Euro, pound fall back against dollar
LONDON: The euro and pound fell against the dollar yesterday after rallying last week when central banks signaled tighter monetary policy in reaction to solid economic growth and high inflation. As the year’s second half got under way, European stock markets rebounded from heavy falls ahead of the weekend. The dollar last week tumbled after the ECB, Bank of England and Bank of Canada indicated that the age of cheap cash-in place since the financial crisis-was drawing to a close as the world economy gets back on track.
“I think the coordination of language reflects a coordination of the recognition that the global economy is pointing higher and the time for emergency policies in individual jurisdictions has ended,” Greg McKenna, chief market strategist at AxiTrader, said yesterday. During the first half, the euro jumped about ten percent against the dollar, while the pound gained almost as much from its January lows, despite. British political uncertainty caused by the country’s decision to leave the EU.
On equity markets yesterday, London’s benchmark FTSE 100 index was up 0.4 percent around midday, compared with Friday’s close. In the eurozone, Frankfurt’s DAX 30 gained 0.7 percent and the Paris CAC 40 jumped 1.0 percent, as traders reacted to regional manufacturing PMIs. The UK’s manufacturing reading came in at a three-year low of 54.3, which “doesn’t bode well for the country’s second quarter growth”, noted Spreadex analyst Connor Campbell. “While the UK economy suffered its latest setback, the eurozone continued to power ahead, with the region’s own manufacturing PMI arriving at a six-year peak of 57.4,” he added in a note to clients.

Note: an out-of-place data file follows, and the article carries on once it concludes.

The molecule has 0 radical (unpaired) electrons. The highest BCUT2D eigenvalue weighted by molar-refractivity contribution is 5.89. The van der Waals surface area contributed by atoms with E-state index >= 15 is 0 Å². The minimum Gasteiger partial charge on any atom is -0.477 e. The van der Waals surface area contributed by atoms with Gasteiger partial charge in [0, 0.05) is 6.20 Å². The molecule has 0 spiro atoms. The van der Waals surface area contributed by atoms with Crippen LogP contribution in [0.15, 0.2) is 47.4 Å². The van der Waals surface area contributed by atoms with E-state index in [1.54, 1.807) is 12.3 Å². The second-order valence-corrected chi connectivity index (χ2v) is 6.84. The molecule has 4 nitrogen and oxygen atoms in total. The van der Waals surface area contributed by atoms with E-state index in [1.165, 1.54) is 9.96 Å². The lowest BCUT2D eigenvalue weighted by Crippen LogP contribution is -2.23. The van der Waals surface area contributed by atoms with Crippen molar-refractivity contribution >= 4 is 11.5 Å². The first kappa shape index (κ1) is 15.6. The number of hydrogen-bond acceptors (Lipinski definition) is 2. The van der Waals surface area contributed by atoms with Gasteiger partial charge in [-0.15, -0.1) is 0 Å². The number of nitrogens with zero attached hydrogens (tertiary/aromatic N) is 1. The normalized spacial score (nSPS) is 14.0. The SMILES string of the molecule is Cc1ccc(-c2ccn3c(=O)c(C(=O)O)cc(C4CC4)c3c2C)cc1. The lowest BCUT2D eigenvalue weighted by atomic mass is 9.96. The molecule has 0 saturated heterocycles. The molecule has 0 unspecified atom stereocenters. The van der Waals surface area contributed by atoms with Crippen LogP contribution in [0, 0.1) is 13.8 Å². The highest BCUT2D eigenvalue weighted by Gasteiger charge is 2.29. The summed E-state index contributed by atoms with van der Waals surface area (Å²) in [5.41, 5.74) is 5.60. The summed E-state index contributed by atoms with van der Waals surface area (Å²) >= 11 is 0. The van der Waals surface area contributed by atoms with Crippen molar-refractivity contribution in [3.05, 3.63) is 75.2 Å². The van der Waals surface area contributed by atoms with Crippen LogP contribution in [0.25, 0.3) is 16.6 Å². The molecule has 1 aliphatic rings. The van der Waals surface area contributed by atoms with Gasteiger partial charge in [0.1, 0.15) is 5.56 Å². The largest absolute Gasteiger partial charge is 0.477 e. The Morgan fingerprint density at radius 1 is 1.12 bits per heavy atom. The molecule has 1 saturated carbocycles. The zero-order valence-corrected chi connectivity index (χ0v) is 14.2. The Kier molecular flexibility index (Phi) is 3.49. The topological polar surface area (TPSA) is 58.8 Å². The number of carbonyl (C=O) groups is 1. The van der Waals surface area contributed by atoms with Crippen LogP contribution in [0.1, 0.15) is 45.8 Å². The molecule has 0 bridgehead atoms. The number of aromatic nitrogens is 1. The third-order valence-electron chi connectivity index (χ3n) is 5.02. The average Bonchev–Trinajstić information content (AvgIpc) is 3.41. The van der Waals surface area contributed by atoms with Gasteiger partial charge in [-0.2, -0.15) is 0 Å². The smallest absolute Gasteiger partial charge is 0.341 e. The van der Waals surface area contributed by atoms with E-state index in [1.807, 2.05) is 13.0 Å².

In company news yesterday, shares in EDF were down 0.6 percent at 9.43 euros after the French power supplier said a project to build a nuclear plant at Hinkley Point in Britain will overrun by £1.5 billion ($1.95 billion, 1.71 billion euros), as it warned also of delays of up to 15 months. EDF is part of a French-Chinese consortium that was awarded the two-reactor project last year despite criticism from green groups and cost warnings from experts. Elsewhere yesterday, Tokyo’s Nikkei stocks index ended 0.1-percent higher, boosted by a slightly weaker yen and a pick-up in confidence among Japanese businesses, traders said.
However, investors were spooked by a huge defeat for Prime Minister Shinzo Abe in Tokyo assembly elections, with his ruling party losing more than half its seats as he is rocked by a series of scandals and falling support. Shanghai meanwhile edged 0.1 percent up following a better-than-expected private survey showing Chinese manufacturing expanded last month. China yesterday widened access to its $10-trillion bond market, which analysts said will boost Beijing’s drive to internationalize the yuan and more deeply integrate its markets with the world financial system. —AFP
TOKYO: A man walks in front of a stock quotation board of the Tokyo Stock Exchange in front of a securities company in Tokyo.—AFP